-V: It is used to display version information.

-w deadline: It is used to specify a timeout, in seconds, before ping command exits.

-W timeout: It is used to specify the waiting time for a response in seconds.

Examples of the ping Command

Let' see the following examples of the ping command:

  • Ping Using DNS
  • Ping Using IP address
  • Limit the packets
  • Check if a remote host is up
  • Check IPv4 Connectivity
  • Check IPv6 Connectivity
  • Add a timestamp before each line
  • Specify the Source Interface
  • Change Time Interval Between Ping Packets

Ping using DNS

To check the connectivity using DNS, execute the command as follows:

Consider the below command:

The above command will ping the 'javatpoint.com.' Consider the below output:

Linux ping

Ping using IP address

We can use the IP address instead of DNS with a ping command. To use the IP address to ping a destination, execute the command as follows:

Consider the below command:

The above command will check the connectivity with the given IP address. Consider the below output:

Linux ping

Limit the packets

We can limit the number of sent packets by using the ping command. To limit the packet, specify the 'c' option followed by the number of packets to be sent. It will be executed as:

Consider the below command:

The above command will limit the packets up to 5. Consider the below output:

Linux ping

Check if a Remote Host is up.

To check if a remote host is up, execute the ping command, followed by the remote server's hostname or IP address. Consider the below command:

The above command will check the connectivity with 'javatpoint.com.' Consider the below output:

Linux ping

from the above output, the command will keep running; we can interrupt it manually by pressing CTRL+C keys.

Check IPv4 Connectivity

The '-4' option is used for the Ipv4 interface. To check whether IPv4 interface is up, execute the command as follows:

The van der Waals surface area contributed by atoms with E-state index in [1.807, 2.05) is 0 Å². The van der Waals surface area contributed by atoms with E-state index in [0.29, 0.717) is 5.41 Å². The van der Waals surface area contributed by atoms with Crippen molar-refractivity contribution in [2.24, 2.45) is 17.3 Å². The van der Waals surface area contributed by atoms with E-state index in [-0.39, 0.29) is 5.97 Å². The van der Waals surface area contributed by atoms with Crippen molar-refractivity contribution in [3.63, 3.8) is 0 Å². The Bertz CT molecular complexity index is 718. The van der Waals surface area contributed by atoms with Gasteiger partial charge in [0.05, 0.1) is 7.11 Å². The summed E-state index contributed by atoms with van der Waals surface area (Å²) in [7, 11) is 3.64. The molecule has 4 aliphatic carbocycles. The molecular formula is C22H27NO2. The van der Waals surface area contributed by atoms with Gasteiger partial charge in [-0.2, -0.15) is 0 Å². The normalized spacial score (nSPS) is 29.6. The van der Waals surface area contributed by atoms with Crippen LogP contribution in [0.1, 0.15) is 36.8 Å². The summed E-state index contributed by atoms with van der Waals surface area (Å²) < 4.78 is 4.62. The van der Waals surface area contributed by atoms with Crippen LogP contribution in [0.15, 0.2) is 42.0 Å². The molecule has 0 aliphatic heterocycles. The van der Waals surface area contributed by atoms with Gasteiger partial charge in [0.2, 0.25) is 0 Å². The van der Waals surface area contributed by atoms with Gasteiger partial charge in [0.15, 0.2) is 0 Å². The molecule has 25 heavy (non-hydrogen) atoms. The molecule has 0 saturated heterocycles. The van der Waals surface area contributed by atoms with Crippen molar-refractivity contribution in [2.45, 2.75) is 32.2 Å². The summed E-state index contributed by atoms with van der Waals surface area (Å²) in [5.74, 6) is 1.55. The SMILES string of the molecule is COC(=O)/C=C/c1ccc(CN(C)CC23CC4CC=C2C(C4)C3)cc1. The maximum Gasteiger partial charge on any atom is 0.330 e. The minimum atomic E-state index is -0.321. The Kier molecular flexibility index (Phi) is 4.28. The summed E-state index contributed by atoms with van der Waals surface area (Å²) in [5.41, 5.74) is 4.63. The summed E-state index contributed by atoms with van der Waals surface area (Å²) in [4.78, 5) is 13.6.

The above command will display the connectivity with 'javatpoint.com' by using the Ipv4 address. Consider the below output:

Linux ping

Check IPv6 Connectivity

The '-6' option is used for the IPv6 interface. To check whether IPv6 interface is up, execute the command as follows:

The above command will display the connectivity with 'javatpoint.com' by using the IPv6 address. Consider the below output:

Linux ping

Add a Timestamp before each Line.

The '-D' option is used to add a timestamp before each line. To add a timestamp before each line, execute the command as follows:

The above command will add a UNIX timestamp to the beginning of each line. Consider the below output:

Linux ping

Specify the Source Interface

By default, the ping command uses the default route to send ICMP packages. To specify a particular source interface, use the '-I' option as follows:

Consider the below command:

The above command will ping javatpoint.com using ' enp7s0' as a source interface. Consider the below output:

Linux ping

Change Time Interval between Ping Packets

By default, the time interval between ping packets is one second. We can set it according to our needs. The '-i' option is used to set the time interval between each ping request. To set the ping interval, execute the command as follows:

Consider the below command:

The above command will request the ping packets for every '1.5' seconds. Consider the below output:

Linux ping

From the above output, we can see the transmission time of 8 packets is the 1050s.